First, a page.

New VOODOO: WILLIAMSON Keeps the SEXY, Adds Edgy, Sci-Fi



When writer Josh Williamson takes over Voodoo in January, he plans to continue what's come before, but with more action — a new twist on Priscilla Kitaen.

Williamson may be a new name to most DC readers, but he's certainly earned his stripes as an up-and-coming writer the last couple years as he worked diligently to make a name in the comic book industry. This year alone, he's seen his work published by the top four publishers in the business, writing everything from high-profile superhero stories to an all-ages graphic novel.

Now he gets his big break from DC as they try a new direction with Voodoo beginning next year. As announced here on Newsarama this week, Williamson will be taking over writing duties on Voodoo beginning with January's issue #5, working with current series artist Sami Basri.

Williamson got the job because his outline had a twist to the story that won over the editors at DC — something about Voodoo that the writer is happy to tease but reluctant to give away.

The writer emphasized that he likes the issues already done by departing writer Ron Marz, who told Newsarama he wasn't sure why he was leaving the book. Williamson said doesn't want to change what's happened so far in the title, yet does plan to ramp up the action, turning the series into an "epic, sci-fi" comic.

DC is apparently hoping the switch in writers and change in direction will give the title an added boost in 2012. While Voodoo isn't the lowest selling title in the DCU, it's among the lower tier — although probably expectedly so, since the lead character is hardly one of DC's best-known properties. But this isn't the first creative shake-up from DC since it introduced the DCnU in September, indicating the company is quick to move when it wants a change.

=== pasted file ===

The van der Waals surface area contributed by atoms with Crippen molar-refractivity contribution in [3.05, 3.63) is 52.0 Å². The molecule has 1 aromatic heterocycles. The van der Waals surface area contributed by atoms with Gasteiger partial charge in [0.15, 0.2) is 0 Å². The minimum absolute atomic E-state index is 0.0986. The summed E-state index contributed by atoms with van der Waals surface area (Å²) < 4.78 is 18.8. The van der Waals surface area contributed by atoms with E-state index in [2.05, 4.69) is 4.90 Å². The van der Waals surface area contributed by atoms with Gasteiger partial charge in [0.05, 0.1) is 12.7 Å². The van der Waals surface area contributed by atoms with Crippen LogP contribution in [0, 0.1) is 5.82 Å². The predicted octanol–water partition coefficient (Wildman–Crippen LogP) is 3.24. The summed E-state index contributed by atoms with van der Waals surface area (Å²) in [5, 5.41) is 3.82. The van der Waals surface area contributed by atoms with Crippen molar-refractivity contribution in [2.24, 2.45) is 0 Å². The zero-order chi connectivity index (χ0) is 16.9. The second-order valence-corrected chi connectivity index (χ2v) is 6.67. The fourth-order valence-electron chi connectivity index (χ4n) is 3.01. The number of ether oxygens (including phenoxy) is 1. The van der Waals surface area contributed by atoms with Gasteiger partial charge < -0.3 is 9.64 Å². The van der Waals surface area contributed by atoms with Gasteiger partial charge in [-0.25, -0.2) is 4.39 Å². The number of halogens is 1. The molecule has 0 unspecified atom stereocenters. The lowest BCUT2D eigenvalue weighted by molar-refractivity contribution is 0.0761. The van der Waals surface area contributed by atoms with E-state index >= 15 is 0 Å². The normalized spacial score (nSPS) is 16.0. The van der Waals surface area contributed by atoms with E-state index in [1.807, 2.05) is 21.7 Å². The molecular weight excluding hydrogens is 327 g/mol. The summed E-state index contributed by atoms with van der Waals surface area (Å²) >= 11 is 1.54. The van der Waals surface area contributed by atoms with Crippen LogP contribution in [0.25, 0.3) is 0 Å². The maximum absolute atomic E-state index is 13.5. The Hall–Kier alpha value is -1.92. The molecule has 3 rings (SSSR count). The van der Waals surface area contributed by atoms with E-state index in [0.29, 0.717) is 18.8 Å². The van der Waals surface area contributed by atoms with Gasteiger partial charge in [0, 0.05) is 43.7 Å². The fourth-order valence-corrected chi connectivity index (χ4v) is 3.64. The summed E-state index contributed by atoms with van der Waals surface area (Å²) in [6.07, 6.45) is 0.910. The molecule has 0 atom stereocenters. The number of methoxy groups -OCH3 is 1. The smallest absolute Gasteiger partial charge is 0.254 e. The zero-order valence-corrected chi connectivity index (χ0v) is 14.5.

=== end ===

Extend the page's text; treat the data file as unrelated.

Williamson is already writing a monthly comic for DC: the video game-related comic Uncharted, which launched in October. But this series represents his first monthly within the shared universe at DC.

Newsarama talked to the new series writer to find out more.

Newsarama: Wow, Josh. We've talked a lot lately. Just in the last few months, I've interviewed you about Uncharted, then your Image series XenoHolics, then last month's graphic novel Sketch Monsters. You're working in a lot of different corners of the comics industry. What led to this gig on Voodoo?

Josh Williamson: Yup, I’ve been doing a lot work lately, trying to get my name out there and work with good people on projects that I love. In the last year, I’ve had comic books come out from DC, Marvel, Image, Dark Horse, and Oni Press, with no signs of stopping any time soon.